On May 30, 1498, Christopher Columbus left Sanlúcar, Spain with six ships on his third trip to the New World. In addition to soldiers and settlers, he was accompanied by Bartolomé de Las Casas, who later published partial transcripts of Columbus’ logs.
Columbus sailed first to the Portuguese island of Porto Santo, then to Madeira, arriving at Gomera in the Canary Islands on June 19. Here, the fleet split into two squadrons: three ships sailed directly for Hispaniola with supplies for the colonists. The other three (Santa María de Guía, Vaqueños, and Correo), commanded by Columbus, were on a mission of exploration to find any lands south of the known islands in the Indies.
The fleet first sailed to the Cape Verde Islands, in an unsuccessful effort to obtain cattle. On July 4, Columbus then sailed southwest, but by the July 13 had made only 120 leagues. After drifting eight days in the Doldrums, winds returned on the July 22, and Columbus set course west. By the morning of July 31 water was running short, so he decided to steer directly for Dominica, which was discovered on the second voyage. After changing course to north by east, they sighted an island at noon and because the island had three hills, Columbus named it Trinidad, after the Holy Trinity.
The fleet obtained water on the south coast of Trinidad, and saw the coast of South America. Columbus explored the waters between South America and Trinidad from August 4 to August 12 and explored the mainland of South America, including the Orinoco River. Because of the way the water was churned up as it entered the sea, he called the place Boca del Drago, or Dragon’s Mouth. Realizing that the enormous volume of fresh water was evidence of a continent, rather than in island, Columbus landed. Columbus and his crew were the first recorded Europeans to set foot on South American soil. The natives were friendly and gladly exchanged pearls for European trinkets. A few days later, the fleet reached the Island of Margarita, where Columbus found the natives fishing for pearls where he again bartered for pearls.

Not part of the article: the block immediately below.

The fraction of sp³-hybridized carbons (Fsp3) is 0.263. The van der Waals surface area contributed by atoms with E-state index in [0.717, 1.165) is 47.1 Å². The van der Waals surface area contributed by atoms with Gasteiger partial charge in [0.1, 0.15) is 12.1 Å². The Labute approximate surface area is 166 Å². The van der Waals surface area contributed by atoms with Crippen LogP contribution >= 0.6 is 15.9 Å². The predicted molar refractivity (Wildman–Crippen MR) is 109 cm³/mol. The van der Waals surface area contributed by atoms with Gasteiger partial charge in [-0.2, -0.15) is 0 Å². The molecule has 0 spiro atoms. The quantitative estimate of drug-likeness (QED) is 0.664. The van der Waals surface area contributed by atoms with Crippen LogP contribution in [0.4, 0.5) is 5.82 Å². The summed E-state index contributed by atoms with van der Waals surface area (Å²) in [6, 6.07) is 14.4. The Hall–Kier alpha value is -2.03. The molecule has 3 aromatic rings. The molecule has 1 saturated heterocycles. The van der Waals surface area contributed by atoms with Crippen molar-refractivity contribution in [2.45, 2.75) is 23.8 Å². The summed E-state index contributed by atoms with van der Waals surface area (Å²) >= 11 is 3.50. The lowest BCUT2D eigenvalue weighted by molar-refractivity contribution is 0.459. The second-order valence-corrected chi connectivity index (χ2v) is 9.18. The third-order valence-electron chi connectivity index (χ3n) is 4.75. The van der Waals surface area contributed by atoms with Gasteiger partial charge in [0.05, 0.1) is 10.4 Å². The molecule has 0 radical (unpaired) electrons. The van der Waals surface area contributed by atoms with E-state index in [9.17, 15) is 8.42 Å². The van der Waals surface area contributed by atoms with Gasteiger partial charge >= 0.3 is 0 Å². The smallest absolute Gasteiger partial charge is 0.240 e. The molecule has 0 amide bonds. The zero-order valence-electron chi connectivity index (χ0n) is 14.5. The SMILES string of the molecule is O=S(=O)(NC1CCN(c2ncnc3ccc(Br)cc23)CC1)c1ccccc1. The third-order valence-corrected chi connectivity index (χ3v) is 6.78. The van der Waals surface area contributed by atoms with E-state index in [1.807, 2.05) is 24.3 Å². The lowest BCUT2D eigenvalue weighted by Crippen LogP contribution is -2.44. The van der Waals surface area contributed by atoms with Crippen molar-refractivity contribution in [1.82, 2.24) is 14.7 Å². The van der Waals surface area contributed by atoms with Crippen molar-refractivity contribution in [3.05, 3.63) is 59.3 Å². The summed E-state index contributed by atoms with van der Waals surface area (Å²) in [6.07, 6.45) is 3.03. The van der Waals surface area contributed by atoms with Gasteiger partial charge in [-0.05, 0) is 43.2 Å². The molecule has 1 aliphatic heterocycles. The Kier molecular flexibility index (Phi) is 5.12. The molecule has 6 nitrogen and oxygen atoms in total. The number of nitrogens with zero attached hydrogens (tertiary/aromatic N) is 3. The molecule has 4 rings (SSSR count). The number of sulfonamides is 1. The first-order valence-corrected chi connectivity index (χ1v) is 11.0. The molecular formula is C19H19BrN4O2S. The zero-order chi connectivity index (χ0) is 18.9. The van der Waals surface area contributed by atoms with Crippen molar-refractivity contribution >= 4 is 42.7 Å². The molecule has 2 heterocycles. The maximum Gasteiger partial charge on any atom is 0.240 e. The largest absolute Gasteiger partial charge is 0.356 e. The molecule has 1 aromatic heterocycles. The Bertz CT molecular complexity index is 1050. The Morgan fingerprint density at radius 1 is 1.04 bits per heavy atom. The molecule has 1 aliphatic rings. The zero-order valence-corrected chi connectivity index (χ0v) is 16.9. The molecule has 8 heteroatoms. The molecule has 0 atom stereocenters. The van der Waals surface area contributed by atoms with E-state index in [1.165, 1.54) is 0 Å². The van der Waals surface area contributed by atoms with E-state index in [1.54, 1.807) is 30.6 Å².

Columbus’ ill-health forced a return to Santo Domingo in August, cutting short further exploration of the northern coast of South America and the nearby islands. The settlements had not fared well in his several year absence. Columbus returned to a city and island rife with struggle. There was a revolt led by the Alcade Mayor Francisco Roldan, whom Columbus had appointed. On November 21, 1498, an agreement was made between Columbus and Roldan to provide the rebels safe harbor back to Spain, but left Roldan in place as mayor.
Columbus continued to govern, but with his ill-health, decided that a return to Spain would be better than remaining as Governor of the Indies. His seven year reign had not gone particularly well, with mistreatment of the natives by him and his brothers, as well as unrest. On August 23, 1500, Francisco de Babadilla arrived from Spain to take over as governor. He arrested Columbus, removing him from his posts, and shipped him and his brothers back to Spain on October 1, 1500. The three were imprisoned for six weeks before being released by King Ferdinand. The King and Queen agreed with the contention by Columbus that those who conspired against him were doing so for their own benefit. Ultimately, the viceregal authority of Columbus was indefinitely suspended, the office was reduced to a mere title, and finally fell into disuse.
As an added insult, the Portuguese had won the race to the Indies: Vasco da Gama returned in September 1499 from a trip to India, having sailed east around Africa.
No ships were lost on 3rd voyage. What happened to them is not known, but they probably sailed back to Spain.